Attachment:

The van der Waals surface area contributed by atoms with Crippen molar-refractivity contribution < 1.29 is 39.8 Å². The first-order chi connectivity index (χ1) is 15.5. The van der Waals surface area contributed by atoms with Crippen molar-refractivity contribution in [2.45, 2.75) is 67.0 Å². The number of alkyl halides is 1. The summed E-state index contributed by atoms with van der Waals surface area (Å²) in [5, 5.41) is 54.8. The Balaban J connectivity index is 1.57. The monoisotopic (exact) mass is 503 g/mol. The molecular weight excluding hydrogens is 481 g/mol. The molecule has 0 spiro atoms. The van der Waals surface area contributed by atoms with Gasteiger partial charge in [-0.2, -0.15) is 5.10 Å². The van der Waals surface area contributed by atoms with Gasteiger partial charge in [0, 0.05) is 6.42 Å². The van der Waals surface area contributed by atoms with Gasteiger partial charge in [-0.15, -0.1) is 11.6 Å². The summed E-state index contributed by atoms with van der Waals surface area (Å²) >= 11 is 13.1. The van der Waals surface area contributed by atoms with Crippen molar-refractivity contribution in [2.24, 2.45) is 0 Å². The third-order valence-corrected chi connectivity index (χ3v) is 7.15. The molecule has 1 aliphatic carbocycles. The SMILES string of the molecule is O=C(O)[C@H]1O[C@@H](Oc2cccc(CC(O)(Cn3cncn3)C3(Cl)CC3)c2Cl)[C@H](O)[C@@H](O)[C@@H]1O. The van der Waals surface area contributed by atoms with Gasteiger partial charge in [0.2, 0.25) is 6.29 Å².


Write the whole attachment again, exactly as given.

The van der Waals surface area contributed by atoms with Crippen molar-refractivity contribution < 1.29 is 39.8 Å². The first-order chi connectivity index (χ1) is 15.5. The van der Waals surface area contributed by atoms with Crippen molar-refractivity contribution in [2.45, 2.75) is 67.0 Å². The number of alkyl halides is 1. The summed E-state index contributed by atoms with van der Waals surface area (Å²) in [5, 5.41) is 54.8. The Balaban J connectivity index is 1.57. The monoisotopic (exact) mass is 503 g/mol. The molecular weight excluding hydrogens is 481 g/mol. The molecule has 0 spiro atoms. The van der Waals surface area contributed by atoms with Gasteiger partial charge in [-0.2, -0.15) is 5.10 Å². The van der Waals surface area contributed by atoms with Gasteiger partial charge in [0, 0.05) is 6.42 Å². The van der Waals surface area contributed by atoms with Gasteiger partial charge in [-0.15, -0.1) is 11.6 Å². The summed E-state index contributed by atoms with van der Waals surface area (Å²) >= 11 is 13.1. The van der Waals surface area contributed by atoms with Crippen molar-refractivity contribution in [2.24, 2.45) is 0 Å². The third-order valence-corrected chi connectivity index (χ3v) is 7.15. The molecule has 1 aliphatic carbocycles. The SMILES string of the molecule is O=C(O)[C@H]1O[C@@H](Oc2cccc(CC(O)(Cn3cncn3)C3(Cl)CC3)c2Cl)[C@H](O)[C@@H](O)[C@@H]1O. The van der Waals surface area contributed by atoms with Gasteiger partial charge in [0.2, 0.25) is 6.29 Å².